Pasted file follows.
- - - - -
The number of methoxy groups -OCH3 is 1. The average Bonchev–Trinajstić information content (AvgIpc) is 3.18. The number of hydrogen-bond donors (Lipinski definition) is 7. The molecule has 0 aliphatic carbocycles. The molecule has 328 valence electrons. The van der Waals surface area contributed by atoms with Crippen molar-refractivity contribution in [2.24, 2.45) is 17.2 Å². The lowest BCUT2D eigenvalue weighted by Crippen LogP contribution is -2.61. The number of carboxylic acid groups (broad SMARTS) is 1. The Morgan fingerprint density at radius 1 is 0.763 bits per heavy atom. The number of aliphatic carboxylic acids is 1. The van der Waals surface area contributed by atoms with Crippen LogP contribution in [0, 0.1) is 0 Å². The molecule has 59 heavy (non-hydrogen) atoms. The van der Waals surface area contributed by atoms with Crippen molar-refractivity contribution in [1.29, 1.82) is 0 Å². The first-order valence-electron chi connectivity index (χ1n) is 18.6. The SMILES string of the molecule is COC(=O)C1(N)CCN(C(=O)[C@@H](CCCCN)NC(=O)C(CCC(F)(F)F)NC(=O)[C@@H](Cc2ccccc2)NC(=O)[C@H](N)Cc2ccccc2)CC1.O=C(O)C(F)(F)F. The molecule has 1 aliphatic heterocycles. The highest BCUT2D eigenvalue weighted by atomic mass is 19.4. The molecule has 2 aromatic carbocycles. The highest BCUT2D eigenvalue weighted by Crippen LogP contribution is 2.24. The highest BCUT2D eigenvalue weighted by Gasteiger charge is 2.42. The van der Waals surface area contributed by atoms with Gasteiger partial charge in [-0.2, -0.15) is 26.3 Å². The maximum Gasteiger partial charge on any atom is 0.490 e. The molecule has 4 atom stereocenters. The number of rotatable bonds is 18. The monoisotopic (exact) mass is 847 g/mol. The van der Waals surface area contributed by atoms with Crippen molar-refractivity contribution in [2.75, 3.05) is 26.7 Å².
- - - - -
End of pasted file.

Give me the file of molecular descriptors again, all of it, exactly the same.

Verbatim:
The number of methoxy groups -OCH3 is 1. The average Bonchev–Trinajstić information content (AvgIpc) is 3.18. The number of hydrogen-bond donors (Lipinski definition) is 7. The molecule has 0 aliphatic carbocycles. The molecule has 328 valence electrons. The van der Waals surface area contributed by atoms with Crippen molar-refractivity contribution in [2.24, 2.45) is 17.2 Å². The lowest BCUT2D eigenvalue weighted by Crippen LogP contribution is -2.61. The number of carboxylic acid groups (broad SMARTS) is 1. The Morgan fingerprint density at radius 1 is 0.763 bits per heavy atom. The number of aliphatic carboxylic acids is 1. The van der Waals surface area contributed by atoms with Crippen LogP contribution in [0, 0.1) is 0 Å². The molecule has 59 heavy (non-hydrogen) atoms. The van der Waals surface area contributed by atoms with Crippen molar-refractivity contribution in [1.29, 1.82) is 0 Å². The first-order valence-electron chi connectivity index (χ1n) is 18.6. The SMILES string of the molecule is COC(=O)C1(N)CCN(C(=O)[C@@H](CCCCN)NC(=O)C(CCC(F)(F)F)NC(=O)[C@@H](Cc2ccccc2)NC(=O)[C@H](N)Cc2ccccc2)CC1.O=C(O)C(F)(F)F. The molecule has 1 aliphatic heterocycles. The highest BCUT2D eigenvalue weighted by atomic mass is 19.4. The molecule has 2 aromatic carbocycles. The highest BCUT2D eigenvalue weighted by Crippen LogP contribution is 2.24. The highest BCUT2D eigenvalue weighted by Gasteiger charge is 2.42. The van der Waals surface area contributed by atoms with Gasteiger partial charge in [-0.2, -0.15) is 26.3 Å². The maximum Gasteiger partial charge on any atom is 0.490 e. The molecule has 4 atom stereocenters. The number of rotatable bonds is 18. The monoisotopic (exact) mass is 847 g/mol. The van der Waals surface area contributed by atoms with Crippen molar-refractivity contribution in [2.75, 3.05) is 26.7 Å².